Wells, media correspondent
Thursday July 4, 2002
the most extreme figures in the race relations debate claimed yesterday
that they were denied a platform in the media because of a misplaced
"liberal consensus". Nick Griffin, leader of the British National
party, and Sheikh Abu Hamza al-Masri, a fundamentalist Muslim cleric,
said they expressed views held by many people, and shutting them out
of the debate would not make them disappear.
"The more you demonise us the more you create tensions," Mr
Griffin told the Radio Academy's annual festival in Cambridge.
The event was organised and chaired by Rod Liddle, editor of the BBC's
Today programme. He said both men had a right to be heard on the media:
"We suspect they will say on air something that will be grossly
offensive to sections of our audience. They probably will. But we put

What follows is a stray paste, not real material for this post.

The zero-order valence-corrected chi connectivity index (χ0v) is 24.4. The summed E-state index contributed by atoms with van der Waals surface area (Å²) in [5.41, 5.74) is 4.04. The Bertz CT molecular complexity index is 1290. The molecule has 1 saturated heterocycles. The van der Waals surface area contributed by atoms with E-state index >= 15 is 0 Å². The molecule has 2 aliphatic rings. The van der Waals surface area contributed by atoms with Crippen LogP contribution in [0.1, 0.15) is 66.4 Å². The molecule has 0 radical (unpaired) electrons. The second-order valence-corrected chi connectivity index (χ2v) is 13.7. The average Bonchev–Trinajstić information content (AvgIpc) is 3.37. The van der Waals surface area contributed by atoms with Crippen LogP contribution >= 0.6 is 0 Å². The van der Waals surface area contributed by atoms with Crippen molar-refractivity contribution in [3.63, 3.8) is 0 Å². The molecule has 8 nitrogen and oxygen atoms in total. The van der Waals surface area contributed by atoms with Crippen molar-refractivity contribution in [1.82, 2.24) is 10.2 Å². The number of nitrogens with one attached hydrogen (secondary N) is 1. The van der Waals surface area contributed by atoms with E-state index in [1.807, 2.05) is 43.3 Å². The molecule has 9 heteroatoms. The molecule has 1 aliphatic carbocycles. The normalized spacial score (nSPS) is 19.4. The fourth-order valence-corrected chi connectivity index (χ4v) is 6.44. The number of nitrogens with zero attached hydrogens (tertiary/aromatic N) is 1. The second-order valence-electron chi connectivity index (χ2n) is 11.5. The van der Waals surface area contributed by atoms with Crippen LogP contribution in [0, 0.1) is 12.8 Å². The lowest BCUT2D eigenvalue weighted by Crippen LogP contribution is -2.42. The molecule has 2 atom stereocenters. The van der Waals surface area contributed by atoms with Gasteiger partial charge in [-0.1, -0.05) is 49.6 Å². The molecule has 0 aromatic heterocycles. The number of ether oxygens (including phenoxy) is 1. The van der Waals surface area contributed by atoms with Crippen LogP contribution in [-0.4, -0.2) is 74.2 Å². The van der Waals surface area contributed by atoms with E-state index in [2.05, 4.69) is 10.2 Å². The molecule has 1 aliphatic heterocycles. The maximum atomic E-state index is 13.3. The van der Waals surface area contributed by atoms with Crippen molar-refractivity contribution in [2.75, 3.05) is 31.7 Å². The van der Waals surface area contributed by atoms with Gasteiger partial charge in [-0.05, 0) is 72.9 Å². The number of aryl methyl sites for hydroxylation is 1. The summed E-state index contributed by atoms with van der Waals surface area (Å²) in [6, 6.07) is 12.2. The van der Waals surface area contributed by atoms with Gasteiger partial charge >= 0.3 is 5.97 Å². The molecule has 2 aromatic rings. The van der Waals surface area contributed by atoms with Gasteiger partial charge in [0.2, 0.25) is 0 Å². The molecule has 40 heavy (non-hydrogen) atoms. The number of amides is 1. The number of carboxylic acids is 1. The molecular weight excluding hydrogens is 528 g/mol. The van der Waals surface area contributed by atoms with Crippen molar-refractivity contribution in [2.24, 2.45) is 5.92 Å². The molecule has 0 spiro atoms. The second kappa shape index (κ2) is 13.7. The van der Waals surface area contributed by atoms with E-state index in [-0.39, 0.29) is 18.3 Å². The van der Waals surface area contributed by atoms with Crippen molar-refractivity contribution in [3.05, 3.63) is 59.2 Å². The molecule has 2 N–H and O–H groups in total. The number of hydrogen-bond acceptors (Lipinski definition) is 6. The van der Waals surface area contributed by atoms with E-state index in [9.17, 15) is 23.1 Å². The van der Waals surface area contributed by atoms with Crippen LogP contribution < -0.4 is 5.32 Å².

on Israelis and Palestinians who grossly offend sections of our audience."
Abu Hamza, who preaches at the Finsbury
Park mosque in north London and has been accused of promoting terrorism,
said the views of Muslims were rarely heard because they challenged
the prevailing view.
He said: "We Muslims have a lot of proposals to put to you. We
are not racists. We need to be questioned, cross-examined."
Mr Griffin said: "Between any ruling class and the people there
is a gulf. There is a big gulf between the British ruling class and
British Muslims, and I've no doubt there is a big gulf between the British
ruling classes, the BBC and young, white males in places like Bradford
"You should be confident
enough. Let us on air and demolish us. Not by demonising us and talking
over us, but letting us put our point and then tearing our arguments
Mr Liddle said the BNP
was ostracised because of fears about the effects of publicity.
The Labour party had plans
to have elected mayors - this was quickly shelved after the BNP
won council seats - they thought the BNP
He said broadcasting executives found it hard
to admit that the "liberal consensus" on race issues was often
wrong. He pointed to a survey showing that 80% of British Muslims opposed
the war on terrorism. "If we banish from the airwaves people from
the outside, we blind ourselves to a few hard truths and cheat our audience
in the process."